2. I agree with you 100%. That is why I cling to Jesus, the Word of God and why I write on my blog. Thanks for the thumbs up on my blog.

  3. “Wherefore, beloved, flee from the idolatry!” (1 Corinthians 10:14)

  4. IrmMa

    I am not familiar with this writer, but this is very well known, but is anyone in the church hearing? Probably not. People, not necessarily believers, like it that way…having one foot in the world and one in the church. End times…

    1. If you’re not familiar with Tim Keller, check out his work. He’s one of my favorite writers and I couldn’t recommend him too highly.

  5. Excellent article! Thank you so much for sharing it.

    Thanks also for stopping by my poetry blog.

    Blessings on you!

    GwennonR

  6. Thanks for liking my post on. Best Ressurection Sunday.. I visited your blog and enjoyed reading the articles by Keller. Thanks for putting this information out there! Very important!

  7. God bless and thank you for stopping by

  8. This is true as the church wants to be in line with the world than GOD’S WORD, GOD APPROVED. Thank you for liking God’shotspot.wordpress.com post. God Bless.

  9. What about the idol of “peace”? How many times have we heard “I have peace”? Why do we use “peace” as a standard for decision making or using peace as an indicator that we have heard from God? I’m not down playing the importance of peace. I’m asking is it possible for us to be crafting God into our image (idolatry) when we use an attribute of His as qualifier instead of using Him as the qualifier?

    1. Hi, John. Guess I’ve never thought of it that way. I see what you’re saying: Subjective feelings shouldn’t be our guide, the Bible should be. Keller once said that he didn’t really feel that much peace about planting a church in NY and he still did it. That turned out okay. 🙂

    2. Helen Stoker

      We need to know Gods Word and we are to test the spirits by His Word for He is the Word the Truth and the Life, and No man comes to the Father except through Him. The Word is sharper than a double edged sword it can divide Soul and Spirit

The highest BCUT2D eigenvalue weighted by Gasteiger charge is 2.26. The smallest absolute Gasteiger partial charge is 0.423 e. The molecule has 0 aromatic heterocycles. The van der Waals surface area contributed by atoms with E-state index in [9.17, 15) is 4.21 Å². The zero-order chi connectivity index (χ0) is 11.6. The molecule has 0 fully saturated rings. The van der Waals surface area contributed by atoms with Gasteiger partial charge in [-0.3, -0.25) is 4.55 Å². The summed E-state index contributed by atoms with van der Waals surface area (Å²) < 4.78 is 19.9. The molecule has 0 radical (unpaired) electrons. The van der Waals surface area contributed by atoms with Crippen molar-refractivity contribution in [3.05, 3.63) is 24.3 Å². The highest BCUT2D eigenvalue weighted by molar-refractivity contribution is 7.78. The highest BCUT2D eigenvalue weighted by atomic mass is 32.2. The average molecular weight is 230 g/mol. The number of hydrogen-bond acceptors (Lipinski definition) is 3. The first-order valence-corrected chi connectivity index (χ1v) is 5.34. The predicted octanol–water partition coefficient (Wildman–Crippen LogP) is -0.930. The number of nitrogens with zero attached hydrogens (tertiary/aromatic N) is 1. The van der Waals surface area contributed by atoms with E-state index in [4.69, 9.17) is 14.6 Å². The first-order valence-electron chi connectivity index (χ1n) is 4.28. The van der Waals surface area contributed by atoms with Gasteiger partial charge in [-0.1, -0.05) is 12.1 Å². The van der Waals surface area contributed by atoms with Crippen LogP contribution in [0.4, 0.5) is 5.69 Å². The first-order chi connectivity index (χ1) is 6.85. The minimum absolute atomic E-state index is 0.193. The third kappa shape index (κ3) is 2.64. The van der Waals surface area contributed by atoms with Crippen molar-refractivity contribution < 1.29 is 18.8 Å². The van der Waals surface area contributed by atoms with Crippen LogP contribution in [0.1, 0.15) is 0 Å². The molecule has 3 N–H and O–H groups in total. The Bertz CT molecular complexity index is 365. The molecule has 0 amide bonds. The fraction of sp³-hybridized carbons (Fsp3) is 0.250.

10. I need to get Keller’s book now!

  11. Carlene Byron

    Instead of making “consumerism” as focused on church experience one of the biggest idols (as Keller does) I’d name the idol greed / lust for consumption of all kinds of things and experiences. We aim that idol at our churches, but it drives us to live all parts of our lives in ways that fail to prioritize God’s way of living. I was talking to a Chinese friend not long ago and she said: “I don’t know why they say America is a Christian nation. Americans don’t worship God. They worship money.” Painful, but all too accurate.

    1. Wow. That is painful and accurate. It’s amazing how easy it is to make something an idol. We often turn good things into a god thing, which is a bad thing. Idols need to be replaced with the gospel.

    2. Bevan Thomas

      pursuit of wealth, greed, selfishness, they’re all symptoms of insecurity, trying to maximise mortal life.

  12. gladdadof4

    You could add “safety” and “missions” to that for many churches.

    1. Mike

      Missions is an idol? I interact with churches on behalf of a mission agency and trust me–it’s nowhere near an idol. Church budgets alone will tell you that.

  13. Prescott

    Nothing at all against this article, but as I came here curious and read it, I realized that practically anyone could do a similar article and select three other words and get the same effect; in fact, many people have done that in the comments below.

  14. Eric Lewis

    Honestly, this is so 1990’s. Pastors were talking about this then and they still are. The way most churches function both breed and survive on consumerism which is closely related to experience. Not a bad article, just nothing that hasn’t been talked about a debated a hundred times before,.

  15. Mark Rist

    From 1 John, we understand that , “obedience (and by implication, faith) doesn’t revolve solely around actions. Our thoughts, our doctrines, are other forms of obedience, and thus right belief is also a mark of what it means to be a Christian.” I understand that pride and smugness in doctrine are sins that can lead to idolatry, but lumping doctrine in with emotionalism and consumerism seems to equate the three., or cast them as equally dangerous. Right doctrine is a submission to Christ, His sufficiency and His Lordship. So perhaps it is lack of submission itself that leads to idolatry, not doctrine.

  16. David Helton

    How about Nationalism? And running close behind nationalism, partisan politics.

    1. That’s a good perspective. It’s particularly relevant in our culture right now in light of it being an election season.

  17. Bevan Thomas